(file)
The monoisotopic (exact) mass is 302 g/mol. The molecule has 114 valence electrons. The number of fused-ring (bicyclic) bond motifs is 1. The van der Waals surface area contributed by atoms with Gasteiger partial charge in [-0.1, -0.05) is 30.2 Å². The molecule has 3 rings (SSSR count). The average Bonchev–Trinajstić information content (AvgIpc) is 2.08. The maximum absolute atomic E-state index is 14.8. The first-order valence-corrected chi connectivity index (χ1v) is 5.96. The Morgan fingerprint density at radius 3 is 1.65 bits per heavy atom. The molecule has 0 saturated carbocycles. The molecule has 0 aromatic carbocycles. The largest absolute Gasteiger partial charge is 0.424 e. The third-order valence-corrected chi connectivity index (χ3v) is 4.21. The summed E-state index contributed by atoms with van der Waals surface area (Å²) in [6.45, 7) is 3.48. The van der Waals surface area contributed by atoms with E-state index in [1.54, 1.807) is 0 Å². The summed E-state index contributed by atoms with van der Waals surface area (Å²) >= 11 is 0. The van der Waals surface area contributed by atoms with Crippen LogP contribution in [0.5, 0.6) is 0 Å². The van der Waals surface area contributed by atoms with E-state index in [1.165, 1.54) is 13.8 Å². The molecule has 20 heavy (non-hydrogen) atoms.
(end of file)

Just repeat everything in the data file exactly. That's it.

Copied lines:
The monoisotopic (exact) mass is 302 g/mol. The molecule has 114 valence electrons. The number of fused-ring (bicyclic) bond motifs is 1. The van der Waals surface area contributed by atoms with Gasteiger partial charge in [-0.1, -0.05) is 30.2 Å². The molecule has 3 rings (SSSR count). The average Bonchev–Trinajstić information content (AvgIpc) is 2.08. The maximum absolute atomic E-state index is 14.8. The first-order valence-corrected chi connectivity index (χ1v) is 5.96. The Morgan fingerprint density at radius 3 is 1.65 bits per heavy atom. The molecule has 0 saturated carbocycles. The molecule has 0 aromatic carbocycles. The largest absolute Gasteiger partial charge is 0.424 e. The third-order valence-corrected chi connectivity index (χ3v) is 4.21. The summed E-state index contributed by atoms with van der Waals surface area (Å²) in [6.45, 7) is 3.48. The van der Waals surface area contributed by atoms with E-state index in [1.54, 1.807) is 0 Å². The summed E-state index contributed by atoms with van der Waals surface area (Å²) >= 11 is 0. The van der Waals surface area contributed by atoms with Crippen LogP contribution in [0.5, 0.6) is 0 Å². The van der Waals surface area contributed by atoms with E-state index in [1.165, 1.54) is 13.8 Å². The molecule has 20 heavy (non-hydrogen) atoms.